Three EE Seniors Win $10K in "Dream it. Code it. Win it."

POSTED ON: May 6, 2016

Sheryan Resutov, Harrison Zhao and Eugene Sokolov. Photo by Sean Zanni/PMC The Wi-less Gauss in action
Sheryan Resutov, Harrison Zhao and Eugene Sokolov. Photo by Sean Zanni/PMC

A Cooper Union team of three electrical engineering seniors have won a $10,000 prize at the third annual Dream It. Code It. Win it. event on May 5. Eugene Sokolov, Harrison Zhao and Sheryan Resutov took home the Fiverr Ingenuity Award for their project, Wi-less Gauss, a glove that allows a user to perform the same functionality as a computer mouse using hand gestures. The trio immediately announced they would donate $1000 of the prize money to The Cooper Union. 

The project began when they were brainstorming ideas for their senior project. "We first came up with the idea in 41 Cooper Square, sitting in these short chairs. It's uncomfortable to use the mouse," Eugene says. "Sheryan also plays lots of PC games. It would be cool if you could stand from far away and play on a big screen. There's lots of virtual reality applications."

The guys took a cloth glove and attached flexible sensors to the thumb and first two fingers, as well as a gyroscope and Arduino microcontroller to detect motion and position. The data is sent via Bluetooth to a program they wrote that converts the gesture data into actions on the screen.

They submitted the project to the "Dream it. Code it. Win it." contest that awards undergraduate and high school students prizes for "engineering solutions for social good." The ceremony took place in The Great Hall. It was organized by Fiverr, MIT Enterprise Forum of NYC and TradingScreen. Harrison has actually won the Ingenuity award twice, having been part of a team last year that included David Katz EE'15 and Caleb Zulawski EE'15. They won for their project "String to String" that digitally encoded writing on a blackboard.

Eugene, Harrison and Sheryan haven't decided what they will do with the prize money yet. But they publicly announced they would donate ten percent of the $10,000 to The Cooper Union. Whether they knew it or not, their contribution pushes the senior class past the $4,000 goal set by a challenge from descendents of Peter Cooper. As a result The Cooper Union will receive an additional $5,000 for meeting this part of the Senior Class Challenge.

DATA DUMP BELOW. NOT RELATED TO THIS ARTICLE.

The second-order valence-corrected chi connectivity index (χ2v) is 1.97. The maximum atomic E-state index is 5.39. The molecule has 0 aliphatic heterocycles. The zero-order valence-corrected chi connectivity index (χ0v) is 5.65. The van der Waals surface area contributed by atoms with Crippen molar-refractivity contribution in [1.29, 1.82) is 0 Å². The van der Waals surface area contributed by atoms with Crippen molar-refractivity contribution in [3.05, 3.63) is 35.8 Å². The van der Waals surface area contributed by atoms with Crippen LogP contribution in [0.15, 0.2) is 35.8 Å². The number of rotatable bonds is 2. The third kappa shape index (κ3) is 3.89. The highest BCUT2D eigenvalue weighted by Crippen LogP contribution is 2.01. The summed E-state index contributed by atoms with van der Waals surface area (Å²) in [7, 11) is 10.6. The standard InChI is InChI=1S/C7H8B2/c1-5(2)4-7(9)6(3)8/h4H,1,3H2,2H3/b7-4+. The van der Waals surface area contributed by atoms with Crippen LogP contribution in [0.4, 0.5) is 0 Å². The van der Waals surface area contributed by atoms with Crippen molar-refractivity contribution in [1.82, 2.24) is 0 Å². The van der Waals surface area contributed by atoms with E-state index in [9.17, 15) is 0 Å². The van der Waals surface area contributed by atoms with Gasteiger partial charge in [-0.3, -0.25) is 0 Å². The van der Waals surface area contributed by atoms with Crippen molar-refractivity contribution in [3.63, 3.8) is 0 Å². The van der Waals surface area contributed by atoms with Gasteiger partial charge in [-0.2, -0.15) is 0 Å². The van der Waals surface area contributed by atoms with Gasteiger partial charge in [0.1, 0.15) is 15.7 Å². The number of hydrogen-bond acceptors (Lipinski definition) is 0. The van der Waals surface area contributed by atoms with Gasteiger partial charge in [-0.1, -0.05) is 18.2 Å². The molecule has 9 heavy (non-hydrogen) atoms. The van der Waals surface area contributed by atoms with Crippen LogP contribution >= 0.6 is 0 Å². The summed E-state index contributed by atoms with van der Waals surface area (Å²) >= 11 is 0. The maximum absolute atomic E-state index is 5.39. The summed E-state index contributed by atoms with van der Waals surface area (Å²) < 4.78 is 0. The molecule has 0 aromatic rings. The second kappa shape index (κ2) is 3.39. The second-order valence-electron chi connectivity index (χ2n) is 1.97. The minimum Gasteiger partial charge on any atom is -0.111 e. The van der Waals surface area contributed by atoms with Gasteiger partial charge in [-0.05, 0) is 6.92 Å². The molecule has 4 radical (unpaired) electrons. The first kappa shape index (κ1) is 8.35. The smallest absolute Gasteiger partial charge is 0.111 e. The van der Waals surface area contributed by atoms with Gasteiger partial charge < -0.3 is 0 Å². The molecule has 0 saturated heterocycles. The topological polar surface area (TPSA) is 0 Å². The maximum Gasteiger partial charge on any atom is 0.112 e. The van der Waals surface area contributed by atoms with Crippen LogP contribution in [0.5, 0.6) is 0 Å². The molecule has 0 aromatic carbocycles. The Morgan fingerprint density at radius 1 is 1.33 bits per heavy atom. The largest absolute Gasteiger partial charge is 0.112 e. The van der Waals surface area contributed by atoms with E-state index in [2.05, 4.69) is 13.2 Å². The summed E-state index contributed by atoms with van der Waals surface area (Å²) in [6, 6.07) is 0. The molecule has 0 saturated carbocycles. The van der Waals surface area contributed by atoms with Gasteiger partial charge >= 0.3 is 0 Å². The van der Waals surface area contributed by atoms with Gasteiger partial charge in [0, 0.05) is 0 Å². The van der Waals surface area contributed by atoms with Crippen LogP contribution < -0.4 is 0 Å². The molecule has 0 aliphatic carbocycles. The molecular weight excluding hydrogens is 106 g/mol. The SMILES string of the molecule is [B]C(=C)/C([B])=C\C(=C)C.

"Without Cooper Union we wouldn't be here," Harrison says. "We're very grateful to the school for this education."

  • Founded by inventor, industrialist and philanthropist Peter Cooper in 1859, The Cooper Union for the Advancement of Science and Art offers education in art, architecture and engineering, as well as courses in the humanities and social sciences.

  • “My feelings, my desires, my hopes, embrace humanity throughout the world,” Peter Cooper proclaimed in a speech in 1853. He looked forward to a time when, “knowledge shall cover the earth as waters cover the great deep.”

  • From its beginnings, Cooper Union was a unique institution, dedicated to founder Peter Cooper's proposition that education is the key not only to personal prosperity but to civic virtue and harmony.

  • Peter Cooper wanted his graduates to acquire the technical mastery and entrepreneurial skills, enrich their intellects and spark their creativity, and develop a sense of social justice that would translate into action.